I often grumble about remasters and ‘HD texture packs’ making classic games look worse than the original (heck, I don’t even play Quake with newfangled texture filtering). And yet, I am delighted by a new Doom mod which replaces all the sprites for enemies and items with new 3D forms. The secret is voxels, carefully recreating those old 2D sprites in 3D pixels. It’s pretty great, in a ‘makes the game actually look the way I had remembered it’ sort of way.
The mod, Voxel Doom replaces the sprites for monsters, weapon pick-ups, items, and decorative props with 3D voxel versions. No more monsters snapping between directions or props rotating to face you, it’s full fancy 3D. The mod only recreates Doom 1 monsters right now, but creator Daniel “Cheello” Peterson says “Doom 2 monsters will be completed in the very near future.”
Voxel Doom looks pretty great! Things look like the originals, only now they’re solid objects I can see from all angles, not just the handful of sprite angles. And the shower of mid-air gibs is amazing. Enemies can look a touch weird up close, especially anything with an open mouth (poor Pinky in particular), but once you’re even a couple metres away it’s just grand. It could perhaps look more natural with a few more frames or little tweaks, but I really admire Cheello’s restraint to not do that.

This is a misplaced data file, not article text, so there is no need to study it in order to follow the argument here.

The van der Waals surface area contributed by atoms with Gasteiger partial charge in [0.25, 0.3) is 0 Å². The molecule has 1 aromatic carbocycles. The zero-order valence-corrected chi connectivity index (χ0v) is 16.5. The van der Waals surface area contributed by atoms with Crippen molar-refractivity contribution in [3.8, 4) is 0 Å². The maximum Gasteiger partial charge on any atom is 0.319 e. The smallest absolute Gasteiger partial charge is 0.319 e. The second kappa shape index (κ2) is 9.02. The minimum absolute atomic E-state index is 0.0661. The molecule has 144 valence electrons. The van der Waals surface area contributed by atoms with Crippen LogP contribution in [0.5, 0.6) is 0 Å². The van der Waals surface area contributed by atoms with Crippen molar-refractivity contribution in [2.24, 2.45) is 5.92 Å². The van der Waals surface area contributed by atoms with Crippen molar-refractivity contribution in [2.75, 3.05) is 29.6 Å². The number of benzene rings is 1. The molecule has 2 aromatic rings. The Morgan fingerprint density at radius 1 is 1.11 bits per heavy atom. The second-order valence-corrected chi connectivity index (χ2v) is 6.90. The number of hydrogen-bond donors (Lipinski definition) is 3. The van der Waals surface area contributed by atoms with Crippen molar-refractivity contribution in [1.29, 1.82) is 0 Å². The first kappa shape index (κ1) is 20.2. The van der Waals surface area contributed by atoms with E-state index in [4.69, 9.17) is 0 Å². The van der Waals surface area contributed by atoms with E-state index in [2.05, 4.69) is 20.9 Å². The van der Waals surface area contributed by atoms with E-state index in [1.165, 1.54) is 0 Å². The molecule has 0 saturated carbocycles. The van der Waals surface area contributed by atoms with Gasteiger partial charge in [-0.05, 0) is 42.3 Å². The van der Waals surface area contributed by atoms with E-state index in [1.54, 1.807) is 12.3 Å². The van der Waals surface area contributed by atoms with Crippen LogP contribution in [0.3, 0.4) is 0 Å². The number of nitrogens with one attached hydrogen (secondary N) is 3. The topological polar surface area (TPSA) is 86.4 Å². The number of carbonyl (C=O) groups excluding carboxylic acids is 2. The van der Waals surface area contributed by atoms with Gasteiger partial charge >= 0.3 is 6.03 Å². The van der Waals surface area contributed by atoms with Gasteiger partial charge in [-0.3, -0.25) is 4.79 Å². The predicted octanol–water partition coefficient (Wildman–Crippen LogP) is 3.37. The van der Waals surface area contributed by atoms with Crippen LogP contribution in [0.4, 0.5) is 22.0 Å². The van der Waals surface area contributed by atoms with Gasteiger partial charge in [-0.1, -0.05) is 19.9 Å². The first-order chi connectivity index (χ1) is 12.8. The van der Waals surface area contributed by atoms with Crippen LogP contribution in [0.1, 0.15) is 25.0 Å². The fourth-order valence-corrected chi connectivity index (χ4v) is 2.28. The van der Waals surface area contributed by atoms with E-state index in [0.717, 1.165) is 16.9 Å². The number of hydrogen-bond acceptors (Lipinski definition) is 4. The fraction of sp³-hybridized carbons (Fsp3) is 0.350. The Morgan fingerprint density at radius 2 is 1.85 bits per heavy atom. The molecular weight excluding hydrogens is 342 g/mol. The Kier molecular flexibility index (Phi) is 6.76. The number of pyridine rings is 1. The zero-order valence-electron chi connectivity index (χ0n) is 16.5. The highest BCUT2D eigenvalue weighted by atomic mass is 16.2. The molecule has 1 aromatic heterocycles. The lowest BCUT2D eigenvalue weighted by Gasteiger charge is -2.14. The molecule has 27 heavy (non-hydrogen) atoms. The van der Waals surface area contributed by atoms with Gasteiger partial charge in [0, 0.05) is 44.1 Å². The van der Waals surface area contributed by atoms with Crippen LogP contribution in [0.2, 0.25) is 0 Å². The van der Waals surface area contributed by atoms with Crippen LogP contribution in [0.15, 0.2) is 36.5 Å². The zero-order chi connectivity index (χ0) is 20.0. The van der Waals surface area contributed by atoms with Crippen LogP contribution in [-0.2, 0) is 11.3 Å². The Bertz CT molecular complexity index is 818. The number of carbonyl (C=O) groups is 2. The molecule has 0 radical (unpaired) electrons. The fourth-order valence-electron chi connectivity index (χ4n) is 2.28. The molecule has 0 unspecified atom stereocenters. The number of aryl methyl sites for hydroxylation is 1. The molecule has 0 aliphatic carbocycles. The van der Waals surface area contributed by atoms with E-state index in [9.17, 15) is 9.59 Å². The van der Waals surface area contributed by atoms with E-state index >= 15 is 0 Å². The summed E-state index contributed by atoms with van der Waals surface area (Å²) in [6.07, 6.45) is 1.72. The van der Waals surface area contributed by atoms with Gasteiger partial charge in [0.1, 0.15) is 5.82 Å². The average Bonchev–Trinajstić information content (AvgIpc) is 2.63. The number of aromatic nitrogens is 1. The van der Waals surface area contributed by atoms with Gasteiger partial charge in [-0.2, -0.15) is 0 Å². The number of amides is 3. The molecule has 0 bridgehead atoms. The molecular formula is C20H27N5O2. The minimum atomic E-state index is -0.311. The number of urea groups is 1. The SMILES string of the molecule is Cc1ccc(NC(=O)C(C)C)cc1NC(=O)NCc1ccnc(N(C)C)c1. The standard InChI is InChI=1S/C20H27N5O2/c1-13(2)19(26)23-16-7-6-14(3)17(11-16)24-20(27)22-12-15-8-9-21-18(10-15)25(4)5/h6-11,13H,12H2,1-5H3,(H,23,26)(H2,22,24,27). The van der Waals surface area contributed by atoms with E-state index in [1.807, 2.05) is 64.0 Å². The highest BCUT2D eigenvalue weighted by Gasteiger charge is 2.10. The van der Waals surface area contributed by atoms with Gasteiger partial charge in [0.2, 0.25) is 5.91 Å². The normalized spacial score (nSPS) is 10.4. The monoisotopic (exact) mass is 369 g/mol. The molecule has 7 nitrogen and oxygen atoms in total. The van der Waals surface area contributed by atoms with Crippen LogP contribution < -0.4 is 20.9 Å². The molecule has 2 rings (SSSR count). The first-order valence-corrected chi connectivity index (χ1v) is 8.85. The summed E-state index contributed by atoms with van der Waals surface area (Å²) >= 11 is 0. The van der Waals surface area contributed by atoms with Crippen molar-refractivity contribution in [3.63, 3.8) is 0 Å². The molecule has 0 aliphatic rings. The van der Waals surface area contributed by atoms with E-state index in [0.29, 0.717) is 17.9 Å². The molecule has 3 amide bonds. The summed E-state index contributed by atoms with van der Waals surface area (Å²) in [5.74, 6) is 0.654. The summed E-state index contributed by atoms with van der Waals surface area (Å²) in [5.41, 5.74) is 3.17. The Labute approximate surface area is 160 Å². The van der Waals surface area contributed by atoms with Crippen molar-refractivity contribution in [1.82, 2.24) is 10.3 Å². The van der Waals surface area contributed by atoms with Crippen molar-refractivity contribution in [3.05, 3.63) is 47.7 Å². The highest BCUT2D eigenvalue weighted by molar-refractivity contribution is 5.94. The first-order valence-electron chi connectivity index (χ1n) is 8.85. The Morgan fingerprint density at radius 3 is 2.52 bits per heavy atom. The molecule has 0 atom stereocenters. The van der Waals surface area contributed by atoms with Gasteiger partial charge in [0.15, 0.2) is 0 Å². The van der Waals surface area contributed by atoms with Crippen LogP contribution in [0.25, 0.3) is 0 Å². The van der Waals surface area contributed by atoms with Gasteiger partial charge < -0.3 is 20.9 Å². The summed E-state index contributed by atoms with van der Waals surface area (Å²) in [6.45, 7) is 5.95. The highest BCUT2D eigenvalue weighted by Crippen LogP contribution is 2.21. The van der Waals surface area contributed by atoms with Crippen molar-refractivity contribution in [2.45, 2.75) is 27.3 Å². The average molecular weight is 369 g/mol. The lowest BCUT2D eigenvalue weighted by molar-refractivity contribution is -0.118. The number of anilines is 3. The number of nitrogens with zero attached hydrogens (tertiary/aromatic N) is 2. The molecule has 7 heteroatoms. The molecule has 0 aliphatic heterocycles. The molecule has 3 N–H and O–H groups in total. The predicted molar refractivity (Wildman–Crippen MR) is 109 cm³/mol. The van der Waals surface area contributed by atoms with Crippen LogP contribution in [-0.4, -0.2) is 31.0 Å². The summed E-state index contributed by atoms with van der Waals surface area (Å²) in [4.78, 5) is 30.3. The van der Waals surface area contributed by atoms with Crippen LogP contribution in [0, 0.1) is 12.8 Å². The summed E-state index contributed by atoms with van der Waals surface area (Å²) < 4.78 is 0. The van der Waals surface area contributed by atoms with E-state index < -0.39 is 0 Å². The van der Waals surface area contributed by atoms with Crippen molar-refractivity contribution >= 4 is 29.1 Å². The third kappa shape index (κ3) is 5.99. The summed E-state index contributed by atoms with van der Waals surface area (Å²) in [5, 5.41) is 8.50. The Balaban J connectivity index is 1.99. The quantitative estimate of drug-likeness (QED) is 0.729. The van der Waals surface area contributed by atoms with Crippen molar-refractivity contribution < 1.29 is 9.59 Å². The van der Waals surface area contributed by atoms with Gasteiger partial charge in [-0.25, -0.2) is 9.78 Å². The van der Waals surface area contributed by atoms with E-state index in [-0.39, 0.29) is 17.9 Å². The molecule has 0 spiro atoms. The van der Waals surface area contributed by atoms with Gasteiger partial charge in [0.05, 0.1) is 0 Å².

Modders have made polygonal 3D models replacing Doom’s sprites before, and they’ve never looked right to me. 3D models in Doom are weird. This voxel mod, I think, might actually be how I’d prefer playing Doom going forward. Huh! The only other makeover mod I feel this way about is the remarkable Resident Evil 4 HD Project. Mods which make the game look how I had remembered them and don’t compromise their style.
I have enjoyed Cheello’s timelapse videos showing the process of recreating individual sprite frames in voxels:
To admire the voxels yourself, you will need: 1) a copy of Doom; 2) the newest version of GZDoom, a fan-updated engine; 3) Voxel Doom from Mod DB. Unzip GZDoom, copy the file
Doom.wad from your Doom directory into GZDoom’s directory, then whack Voxel Doom’s
cheello_voxels.zip in the same place. To run it, simply drag the zip file on top of the GZDoom executable, and away you go.
GZDoom is the officially required engine port, and I don’t know if you can make it work on other ports. If you have opinions on this subject, I trust you know enough about it to experiment for yourself.
Circling around the voxellated gibs did remind of Doomdream, a wee free walking simulator recreating dreams after playing too much Doom. Haven’t thought of that in a while. Nice little game.